After Ravens’ running back Ray Rice received a two-game suspension from the NFL for knocking his wife out cold, fans found it unfair to suspend other players four games for testing positive for marijuana. It is hard to compute how hitting a few bong loads is twice as worse as hitting a woman. However, the rules for suspension in the NFL regarding marijuana use were collectively bargained by the players with the league. Despite how unfair the suspension for marijuana is in the NFL, it is not going to change any time soon.
Even with the changing public stance on marijuana, at this time it is NFL Commissioner Roger Goodell’s best interest to maintain the appearance of a marijuana-free league. The league may continue to push back during the next collective bargaining agreement against a changing view from the players as well. The next scheduled collective bargaining agreement summer is 2020. The NFL will most likely not be the first major sports league to open up to pot. Perhaps the NFL will be the last of the four to join the party. If you simply look at a map of each league’s footprint on America atop a map of marijuana-friendly states, the results may point to an unlikely candidate for the first major pro-sport to go pro-pot.
The states that have a professional sports team and do not have medical or recreational marijuana are dwindling. Some of these “Red” states have strong convictions against marijuana and the sports leagues that operate in those states know that. These teams/businesses are always trying to minimize the times they upset their customers/fans. On the other hand, the pro-pot states (and Canada) continue to increase and could sway leagues in the other direction.
Some may suspect the NFL to be the first to loosen the reins on their marijuana policies considering the numerous suspensions the league doles out. Plus, playing in the NFL is a painful occupation and using marijuana as a pain reliever is understandable. However, the NFL has the lowest percentage of franchises operating in a marijuana state compared to the other big pro-sports leagues. Only 28% of NFL teams play in a weed-friendly city. In fact, four NFL divisions have NO marijuana-friendly franchise cities.
Some may suggest that the NBA is likely to turn “GREEN” before other leagues do because of their hip-hop influence. Hip-hop embraces marijuana and can be heard doing so blasted loudly around basketball courts everywhere. Yet, the NBA comes in third with 37% of their franchises playing in a “GREEN” community. As the NBA expands their footprint internationally, their support of marijuana will grow with it.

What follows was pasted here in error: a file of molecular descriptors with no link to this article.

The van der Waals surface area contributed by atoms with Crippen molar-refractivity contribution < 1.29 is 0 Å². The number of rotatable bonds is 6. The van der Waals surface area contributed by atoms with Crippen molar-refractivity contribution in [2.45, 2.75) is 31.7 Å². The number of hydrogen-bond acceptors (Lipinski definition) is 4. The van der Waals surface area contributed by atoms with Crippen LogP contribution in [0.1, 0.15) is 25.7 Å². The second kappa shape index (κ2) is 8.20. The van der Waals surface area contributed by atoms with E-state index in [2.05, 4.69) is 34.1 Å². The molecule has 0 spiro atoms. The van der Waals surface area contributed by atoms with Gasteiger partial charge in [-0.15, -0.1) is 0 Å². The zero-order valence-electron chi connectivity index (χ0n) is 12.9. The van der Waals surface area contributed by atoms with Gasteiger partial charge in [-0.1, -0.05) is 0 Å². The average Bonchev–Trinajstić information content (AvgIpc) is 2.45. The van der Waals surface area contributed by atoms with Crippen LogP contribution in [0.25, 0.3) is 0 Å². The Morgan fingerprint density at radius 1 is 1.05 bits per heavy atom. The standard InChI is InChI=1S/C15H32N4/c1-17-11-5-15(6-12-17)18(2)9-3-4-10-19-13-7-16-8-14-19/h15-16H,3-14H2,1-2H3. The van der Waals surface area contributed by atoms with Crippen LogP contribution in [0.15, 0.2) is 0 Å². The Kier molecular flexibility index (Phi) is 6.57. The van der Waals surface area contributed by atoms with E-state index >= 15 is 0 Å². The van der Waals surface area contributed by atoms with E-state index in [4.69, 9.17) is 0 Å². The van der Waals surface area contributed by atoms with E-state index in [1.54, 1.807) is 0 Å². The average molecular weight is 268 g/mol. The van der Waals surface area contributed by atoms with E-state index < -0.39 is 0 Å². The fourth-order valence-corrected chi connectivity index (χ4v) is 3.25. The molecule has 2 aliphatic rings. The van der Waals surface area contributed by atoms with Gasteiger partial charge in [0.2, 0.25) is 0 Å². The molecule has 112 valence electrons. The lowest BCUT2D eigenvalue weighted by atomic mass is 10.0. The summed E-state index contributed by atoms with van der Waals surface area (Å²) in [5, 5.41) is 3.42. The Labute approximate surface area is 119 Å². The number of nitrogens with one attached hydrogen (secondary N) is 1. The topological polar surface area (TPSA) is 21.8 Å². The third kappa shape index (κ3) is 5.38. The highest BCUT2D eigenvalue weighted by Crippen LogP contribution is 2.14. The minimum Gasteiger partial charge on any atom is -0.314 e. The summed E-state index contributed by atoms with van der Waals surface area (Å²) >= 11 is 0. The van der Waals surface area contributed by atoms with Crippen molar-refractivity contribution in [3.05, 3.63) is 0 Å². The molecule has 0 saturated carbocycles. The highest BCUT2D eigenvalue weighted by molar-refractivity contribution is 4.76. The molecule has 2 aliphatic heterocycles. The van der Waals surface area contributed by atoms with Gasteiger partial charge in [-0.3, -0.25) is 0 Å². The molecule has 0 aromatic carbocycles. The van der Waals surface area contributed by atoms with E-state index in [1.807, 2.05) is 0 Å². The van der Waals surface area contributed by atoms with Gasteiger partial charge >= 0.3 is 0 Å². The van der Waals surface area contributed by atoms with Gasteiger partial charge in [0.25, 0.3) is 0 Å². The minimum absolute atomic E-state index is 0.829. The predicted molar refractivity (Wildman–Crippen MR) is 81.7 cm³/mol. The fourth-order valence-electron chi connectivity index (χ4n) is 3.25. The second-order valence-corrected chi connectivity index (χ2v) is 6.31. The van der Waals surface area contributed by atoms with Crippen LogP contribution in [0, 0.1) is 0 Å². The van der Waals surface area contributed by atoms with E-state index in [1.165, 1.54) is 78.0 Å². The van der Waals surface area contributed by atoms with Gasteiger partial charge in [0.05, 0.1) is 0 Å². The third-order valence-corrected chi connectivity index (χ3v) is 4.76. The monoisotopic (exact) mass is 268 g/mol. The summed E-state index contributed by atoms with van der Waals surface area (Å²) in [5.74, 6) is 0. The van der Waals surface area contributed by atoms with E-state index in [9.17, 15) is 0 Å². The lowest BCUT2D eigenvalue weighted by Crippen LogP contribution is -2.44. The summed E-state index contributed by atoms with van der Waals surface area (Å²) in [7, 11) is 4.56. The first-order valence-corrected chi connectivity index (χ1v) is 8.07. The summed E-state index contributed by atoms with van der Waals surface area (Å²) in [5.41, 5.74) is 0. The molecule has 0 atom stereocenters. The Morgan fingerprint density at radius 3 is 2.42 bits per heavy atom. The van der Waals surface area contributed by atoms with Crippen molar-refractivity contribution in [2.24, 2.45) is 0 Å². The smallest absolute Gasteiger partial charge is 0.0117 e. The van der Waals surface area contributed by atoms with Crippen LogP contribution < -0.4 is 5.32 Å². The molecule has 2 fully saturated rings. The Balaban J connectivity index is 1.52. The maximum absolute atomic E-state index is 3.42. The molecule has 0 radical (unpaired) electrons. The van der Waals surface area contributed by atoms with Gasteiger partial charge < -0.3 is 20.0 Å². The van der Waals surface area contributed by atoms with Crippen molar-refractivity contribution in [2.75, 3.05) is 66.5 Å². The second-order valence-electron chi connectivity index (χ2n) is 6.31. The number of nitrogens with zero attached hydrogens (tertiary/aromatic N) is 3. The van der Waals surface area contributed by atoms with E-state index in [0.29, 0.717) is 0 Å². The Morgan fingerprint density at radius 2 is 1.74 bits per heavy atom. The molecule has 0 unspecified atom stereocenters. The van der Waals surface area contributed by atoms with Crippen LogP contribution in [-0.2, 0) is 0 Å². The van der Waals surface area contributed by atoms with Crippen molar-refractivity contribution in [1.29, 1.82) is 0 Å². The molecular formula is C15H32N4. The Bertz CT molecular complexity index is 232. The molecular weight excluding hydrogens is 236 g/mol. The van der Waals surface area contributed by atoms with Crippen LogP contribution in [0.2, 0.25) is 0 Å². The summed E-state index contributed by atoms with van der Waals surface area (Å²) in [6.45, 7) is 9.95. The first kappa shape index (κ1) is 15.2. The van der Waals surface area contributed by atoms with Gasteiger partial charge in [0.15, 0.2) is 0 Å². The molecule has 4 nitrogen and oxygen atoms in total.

What about the drug culture that exists in the MLB? Most of baseball’s drug problem is with steroids. That league’s stats on gunja-fan franchises can’t be artificially enhanced to number one. Baseball has 43% of its teams in recreation/medical marijuana areas. (An argument could be made for the NL West being the GREENEST division in sports. LAD-COL-SF-SD-ARI)
However, the sport yet to be mentioned beats them all. Yes, hockey! The NHL has more than half of its league positioned in weed-friendly markets. Plus, the need for pain relief is comparable to the NFL. Marijuana pain management could someday become a part of a trainer’s toolbox. It also seems like hockey players can handle a loosened marijuana policy. You rarely hear of drug offenses in the NHL, and those that do arise are mostly performance-enhancing drugs.
The “GREEN” map is going to look different after November 2014. Professional sports leagues will change right along with it. Punishing users will be a discipline of the past. Owners will pressure commissioners to keep key players on the field. Then the training room will start suggesting marijuana prescriptions for pain relief. After the country’s marijuana prohibition begins to ease, sponsorship for marijuana brands will be available. Entrepreneurs will somehow figure out how to sell cannabis concessions.
The future of marijuana in the sports market is still far away. However, the NHL looks to be the first domino to fall. The MLB’s pace of play is perfect for the stoner market, patient people that stare into space for hours at a time. The NBA can embrace its inner-Tupac and ease up on being higher than “Above the Rim” in-and-off-season. Then maybe, just maybe, the NFL will treat a recreational vice a bit lighter than domestic violence.